This is not to say that either Arabs or Muslims don’t need to be saved. They need to know Jesus just like their brothers descended from Isaac do. What I take issue with is the idea you sometimes seem to get from very pro-Israel people that Ishmael’s descendents are basically barred from salvation and eternally outside the covenant. Enemies of Israel and thus cursed by God and rejected.

They aren’t. Even when God is confirming the covenant through Isaac, he’s taking care of Ishmael too. And even the most ardently pro-Israel people seldom explicitly take it that far. It’s more of an underlying attitude that gets communicated whether they mean it to or not.

In the fullness of time, Sarah gives birth to Isaac. Named “Laughter”, he’s the son of promise, the one with whom God makes a special covenant.

It won’t be the last time God chooses a younger son over his older brothers. Jacob, Moses (probably), Gideon and David were all younger sons whom God chose. The culture common throughout the Biblical period was that it was the eldest son who was important. Even today, it’s the eldest son of the monarch who will inherit the crown.

But God frequently sets cultural norms aside when they don’t fit His purposes. It’s Isaac who gets chosen for the job of fathering the nation to which God would make a particular covenant. It’s David who gets anointed as the next king.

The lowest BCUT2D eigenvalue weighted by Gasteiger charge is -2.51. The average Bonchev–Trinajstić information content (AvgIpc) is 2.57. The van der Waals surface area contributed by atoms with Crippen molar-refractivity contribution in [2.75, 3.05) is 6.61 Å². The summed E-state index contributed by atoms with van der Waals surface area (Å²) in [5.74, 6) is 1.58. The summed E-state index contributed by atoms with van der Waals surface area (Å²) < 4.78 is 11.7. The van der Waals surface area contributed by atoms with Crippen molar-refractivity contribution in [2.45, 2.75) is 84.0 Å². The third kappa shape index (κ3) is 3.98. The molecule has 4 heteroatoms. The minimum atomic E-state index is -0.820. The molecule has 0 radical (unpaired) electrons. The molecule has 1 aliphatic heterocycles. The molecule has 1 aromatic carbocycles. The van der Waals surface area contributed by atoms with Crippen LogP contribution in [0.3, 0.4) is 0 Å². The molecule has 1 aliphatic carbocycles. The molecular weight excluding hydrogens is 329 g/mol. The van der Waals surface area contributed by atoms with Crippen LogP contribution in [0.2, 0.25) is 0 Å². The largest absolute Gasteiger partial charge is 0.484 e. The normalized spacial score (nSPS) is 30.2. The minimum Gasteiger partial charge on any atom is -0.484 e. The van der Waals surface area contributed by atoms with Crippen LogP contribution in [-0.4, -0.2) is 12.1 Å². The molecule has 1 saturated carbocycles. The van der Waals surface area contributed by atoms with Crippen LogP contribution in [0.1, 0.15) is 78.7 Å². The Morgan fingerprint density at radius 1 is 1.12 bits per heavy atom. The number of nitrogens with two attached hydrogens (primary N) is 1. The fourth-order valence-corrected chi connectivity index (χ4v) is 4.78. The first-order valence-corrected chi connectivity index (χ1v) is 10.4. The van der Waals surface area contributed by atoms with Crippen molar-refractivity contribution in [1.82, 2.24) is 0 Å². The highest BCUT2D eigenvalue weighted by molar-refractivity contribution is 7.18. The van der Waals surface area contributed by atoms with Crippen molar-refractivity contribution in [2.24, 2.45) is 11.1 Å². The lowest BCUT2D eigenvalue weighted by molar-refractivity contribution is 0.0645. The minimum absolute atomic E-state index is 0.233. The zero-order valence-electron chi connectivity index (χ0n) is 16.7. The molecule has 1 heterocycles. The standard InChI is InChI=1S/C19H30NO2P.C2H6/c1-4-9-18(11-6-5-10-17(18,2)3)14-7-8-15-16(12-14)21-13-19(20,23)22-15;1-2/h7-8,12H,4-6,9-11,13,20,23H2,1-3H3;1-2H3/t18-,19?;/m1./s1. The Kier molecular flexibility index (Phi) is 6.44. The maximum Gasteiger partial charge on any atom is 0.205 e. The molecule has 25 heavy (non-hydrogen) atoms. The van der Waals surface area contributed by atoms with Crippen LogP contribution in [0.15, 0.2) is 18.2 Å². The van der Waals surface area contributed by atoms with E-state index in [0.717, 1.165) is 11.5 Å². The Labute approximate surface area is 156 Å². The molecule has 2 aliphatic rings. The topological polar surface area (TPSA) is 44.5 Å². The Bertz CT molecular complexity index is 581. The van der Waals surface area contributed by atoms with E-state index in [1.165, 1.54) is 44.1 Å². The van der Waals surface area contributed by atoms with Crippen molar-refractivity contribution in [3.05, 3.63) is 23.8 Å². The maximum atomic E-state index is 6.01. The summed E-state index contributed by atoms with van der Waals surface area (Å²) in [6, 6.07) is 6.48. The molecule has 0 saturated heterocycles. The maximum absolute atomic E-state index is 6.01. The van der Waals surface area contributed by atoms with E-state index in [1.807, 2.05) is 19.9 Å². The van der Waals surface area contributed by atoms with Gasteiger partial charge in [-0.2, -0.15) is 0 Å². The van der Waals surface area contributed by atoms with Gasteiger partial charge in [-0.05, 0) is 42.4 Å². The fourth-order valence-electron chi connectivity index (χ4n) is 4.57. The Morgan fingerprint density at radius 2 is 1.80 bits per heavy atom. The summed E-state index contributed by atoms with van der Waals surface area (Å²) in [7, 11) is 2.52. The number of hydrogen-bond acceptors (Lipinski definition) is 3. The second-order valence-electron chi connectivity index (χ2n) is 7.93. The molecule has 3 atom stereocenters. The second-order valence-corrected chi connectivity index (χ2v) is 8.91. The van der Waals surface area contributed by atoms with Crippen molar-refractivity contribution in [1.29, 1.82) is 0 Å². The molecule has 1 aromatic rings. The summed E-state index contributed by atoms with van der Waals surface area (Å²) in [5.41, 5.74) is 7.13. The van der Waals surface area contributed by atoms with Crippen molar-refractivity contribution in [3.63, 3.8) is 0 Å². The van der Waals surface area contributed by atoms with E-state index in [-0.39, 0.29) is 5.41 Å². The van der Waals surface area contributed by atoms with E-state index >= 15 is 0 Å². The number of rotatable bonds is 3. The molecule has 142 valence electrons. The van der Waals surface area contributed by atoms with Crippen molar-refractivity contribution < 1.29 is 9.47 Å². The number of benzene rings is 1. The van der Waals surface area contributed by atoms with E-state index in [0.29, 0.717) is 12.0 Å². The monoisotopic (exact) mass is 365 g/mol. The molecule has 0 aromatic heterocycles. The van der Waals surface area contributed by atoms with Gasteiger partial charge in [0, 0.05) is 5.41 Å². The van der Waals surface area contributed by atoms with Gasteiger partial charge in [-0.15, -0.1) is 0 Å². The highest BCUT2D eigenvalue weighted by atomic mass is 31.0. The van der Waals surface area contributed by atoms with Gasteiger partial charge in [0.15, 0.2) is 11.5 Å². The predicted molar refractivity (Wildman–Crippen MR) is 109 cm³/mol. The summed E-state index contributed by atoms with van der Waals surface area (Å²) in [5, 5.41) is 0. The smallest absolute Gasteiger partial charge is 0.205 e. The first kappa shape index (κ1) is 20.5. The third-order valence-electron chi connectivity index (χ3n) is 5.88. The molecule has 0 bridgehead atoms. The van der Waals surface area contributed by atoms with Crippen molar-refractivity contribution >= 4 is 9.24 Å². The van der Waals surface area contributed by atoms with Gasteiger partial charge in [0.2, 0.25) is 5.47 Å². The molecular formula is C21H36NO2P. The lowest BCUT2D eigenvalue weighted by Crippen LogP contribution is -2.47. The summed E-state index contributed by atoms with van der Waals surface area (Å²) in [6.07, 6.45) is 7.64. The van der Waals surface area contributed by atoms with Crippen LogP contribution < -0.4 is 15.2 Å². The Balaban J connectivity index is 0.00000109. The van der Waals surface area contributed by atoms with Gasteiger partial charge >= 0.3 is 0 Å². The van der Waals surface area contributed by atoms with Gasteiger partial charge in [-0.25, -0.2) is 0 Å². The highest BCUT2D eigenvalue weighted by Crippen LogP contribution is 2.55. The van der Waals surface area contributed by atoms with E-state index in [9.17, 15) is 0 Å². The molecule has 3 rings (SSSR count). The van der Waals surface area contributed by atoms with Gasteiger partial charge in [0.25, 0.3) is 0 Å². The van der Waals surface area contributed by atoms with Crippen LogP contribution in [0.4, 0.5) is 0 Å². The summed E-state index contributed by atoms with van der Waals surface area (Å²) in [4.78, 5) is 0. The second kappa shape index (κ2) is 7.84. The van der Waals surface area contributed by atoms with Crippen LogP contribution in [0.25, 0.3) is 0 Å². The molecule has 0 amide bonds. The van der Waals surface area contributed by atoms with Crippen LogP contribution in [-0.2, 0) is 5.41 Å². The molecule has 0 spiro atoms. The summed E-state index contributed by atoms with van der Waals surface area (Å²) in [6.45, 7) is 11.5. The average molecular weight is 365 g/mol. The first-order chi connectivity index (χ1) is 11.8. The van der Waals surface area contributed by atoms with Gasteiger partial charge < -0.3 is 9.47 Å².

But Ishmael still isn’t abandoned. He’s still in Abraham’s household, elder brother of the heir of the promise.

His role as the elder brother is fascinating to me. Typically, the role of an elder brother is to take care of and guard his younger sibling. Is this a prophetic role God has for Ishmael? Is this something we should be praying into with regard to the descendents of the two sons of Abraham? I don’t know. Given the adversarial relationship they have today, it might seem unlikely, but for centuries, one of the safest places in the world to be a Jew was in a Muslim kingdom. And it wouldn’t be the first time that something that God intended gets totally inverted by Satan.

It’s my prayer that Ishmael will rediscover this calling and role, if such it is.

On the day Isaac is weaned (which according to Middle Eastern custom could even be as old as seven, though four would be more usual), Abraham has a big feast for his son Isaac. And now Ishmael’s thirteen-to-seventeen-year-old heart fills with envy.